Refrigeration for developing countries
Solar-powered sorption units
The heat source for sorption units of the kind shown in Figure 3 can be the sun. In a simple
version the heating phase ends at sunset, and the refrigeration phase occurs during the night.
If the sun fails to shine for a few days, the ice made on previous days acts as a store of cold,
keeping the cold box at a low temperature while it gradually melts. It is expected that a unit
producing 100 kg of ice per day can be produced for £4,000 (including the cost of highly
efficient solar thermal panels), giving an ice cost of £0.03 per kg.
A project that Practical Action is working on in collaboration with SCORE at the University of
Nottingham is a thermoacoustic device that uses thermal energy from a stove or solar energy
that generates acoustic waves that then produce electricity.
More information is available from Paul Riley, Score Project Director, on +44 (0) 0115 951
5600, +44 (0)7973 426 379 email@example.com or Internal Communications
Manager Tara de Cozar in the University’s Communications Office on +44 (0)115 8468545,
Where a reliable electricity supply exists, the most economic option is to install a standard
compressor driven unit. Conventional refrigerators of this kind are sold commercially. As an
example, a unit making about 100 kg of flaked ice, for fisheries use, each day in tropical
conditions will cost £7000, not including the cost of storage containers for the ice, or
delivery. The power consumption would be in the order of 4 kW continuously. There will be
extra costs in the form of replacement parts, maintenance and ancillary equipment.
Water turbine driven coolers
Costs can be reduced if shaft power is used directly to drive the compressor, for example from
a water turbine. An auxiliary electricity supply is useful to provide control and protection
functions, and for instance to drive ventilation fans. It is nevertheless feasible to design
wholly mechanical cold storage and ice-making systems.
Diesel generating sets
The cost of operating a generator in rural areas is dependent on local conditions and must be
assessed in the light of local experience. Quite often the cost can be very much higher than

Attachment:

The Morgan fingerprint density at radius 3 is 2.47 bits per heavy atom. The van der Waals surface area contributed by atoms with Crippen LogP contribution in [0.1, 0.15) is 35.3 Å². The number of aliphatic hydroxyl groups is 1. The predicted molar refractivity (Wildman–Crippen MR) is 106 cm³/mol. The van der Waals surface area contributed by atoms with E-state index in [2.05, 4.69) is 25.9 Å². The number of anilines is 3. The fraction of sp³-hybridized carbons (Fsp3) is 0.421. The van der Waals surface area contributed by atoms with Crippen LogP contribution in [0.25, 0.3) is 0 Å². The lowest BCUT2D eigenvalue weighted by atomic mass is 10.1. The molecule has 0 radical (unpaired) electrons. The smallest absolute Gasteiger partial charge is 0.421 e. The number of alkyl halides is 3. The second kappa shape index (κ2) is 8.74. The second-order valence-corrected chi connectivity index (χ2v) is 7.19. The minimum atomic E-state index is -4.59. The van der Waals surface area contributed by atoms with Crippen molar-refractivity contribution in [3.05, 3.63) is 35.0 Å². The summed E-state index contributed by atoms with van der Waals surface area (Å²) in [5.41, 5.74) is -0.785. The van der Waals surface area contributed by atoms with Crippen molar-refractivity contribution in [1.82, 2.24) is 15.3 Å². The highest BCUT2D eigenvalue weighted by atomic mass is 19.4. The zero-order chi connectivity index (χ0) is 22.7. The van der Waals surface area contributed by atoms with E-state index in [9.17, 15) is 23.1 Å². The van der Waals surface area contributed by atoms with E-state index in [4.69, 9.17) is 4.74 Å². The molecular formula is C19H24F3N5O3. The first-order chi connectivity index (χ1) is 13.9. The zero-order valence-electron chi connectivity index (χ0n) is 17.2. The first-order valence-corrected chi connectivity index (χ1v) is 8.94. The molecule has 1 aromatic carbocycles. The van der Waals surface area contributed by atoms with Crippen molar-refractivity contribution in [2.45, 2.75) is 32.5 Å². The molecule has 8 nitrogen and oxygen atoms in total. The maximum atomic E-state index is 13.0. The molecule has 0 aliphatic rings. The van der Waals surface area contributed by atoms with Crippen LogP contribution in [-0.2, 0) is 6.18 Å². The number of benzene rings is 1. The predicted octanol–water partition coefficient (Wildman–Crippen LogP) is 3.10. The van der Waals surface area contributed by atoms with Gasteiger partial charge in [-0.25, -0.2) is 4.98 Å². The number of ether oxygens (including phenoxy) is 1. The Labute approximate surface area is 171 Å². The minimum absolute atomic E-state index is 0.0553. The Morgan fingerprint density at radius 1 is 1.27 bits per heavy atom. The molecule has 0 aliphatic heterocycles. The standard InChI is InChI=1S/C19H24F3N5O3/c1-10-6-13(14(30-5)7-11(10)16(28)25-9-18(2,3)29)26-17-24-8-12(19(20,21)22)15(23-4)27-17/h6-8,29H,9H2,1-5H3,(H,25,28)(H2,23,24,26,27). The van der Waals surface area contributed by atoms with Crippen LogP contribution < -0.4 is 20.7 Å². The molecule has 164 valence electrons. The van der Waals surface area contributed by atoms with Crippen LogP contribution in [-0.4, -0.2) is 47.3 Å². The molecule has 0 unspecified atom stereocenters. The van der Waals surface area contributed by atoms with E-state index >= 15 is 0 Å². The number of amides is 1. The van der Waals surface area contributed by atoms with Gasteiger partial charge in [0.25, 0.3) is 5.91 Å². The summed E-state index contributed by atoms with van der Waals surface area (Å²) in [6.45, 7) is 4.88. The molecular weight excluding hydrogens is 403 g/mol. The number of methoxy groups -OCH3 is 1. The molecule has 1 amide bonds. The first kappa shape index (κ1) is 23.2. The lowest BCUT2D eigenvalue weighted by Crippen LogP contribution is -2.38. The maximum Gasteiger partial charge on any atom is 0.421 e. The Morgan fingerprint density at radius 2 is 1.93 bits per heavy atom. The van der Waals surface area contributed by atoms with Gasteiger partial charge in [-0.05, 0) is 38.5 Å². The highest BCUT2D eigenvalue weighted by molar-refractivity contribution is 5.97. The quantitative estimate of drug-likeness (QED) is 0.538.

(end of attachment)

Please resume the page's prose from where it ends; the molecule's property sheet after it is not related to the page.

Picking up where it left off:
expected because of the need for maintenance personnel and the difficulties encountered in
obtaining fuel and spare parts. If the generated electricity is not available continuously then
the refrigerator should be designed as an ice-maker, allowing cold to be stored in the form of
ice. Experience has shown that systems involving the storage of electricity in batteries have
very high costs and are unreliable.
Solar photovoltaic systems
Solar energy is an intermittent power source, usually available for 12 hours every day. The
intensity of insolation is very variable. It can be converted by photovoltaic cells into
electricity, which is then stored in batteries, so that a continuous smooth electrical supply
can be provided to power a mechanical compression refrigerator. Also see Solar Photovoltaic
Refrigeration of Vaccines Practical Action Technical Brief.
The advantage of using solar power is that it is a source that can be relied upon, never to fail
for more than a few days. This reliability is very important in some cases, such as vaccine
storage, where loss of temperature control can spoil the vaccines completely. The battery is
designed to continue to provide electricity at night and on days when no sunshine is
available. In this application, the high cost of photovoltaic cells, batteries and control
equipment is justified. The size of the photovoltaic array and the battery capacity must be
carefully calculated to provide an economic system.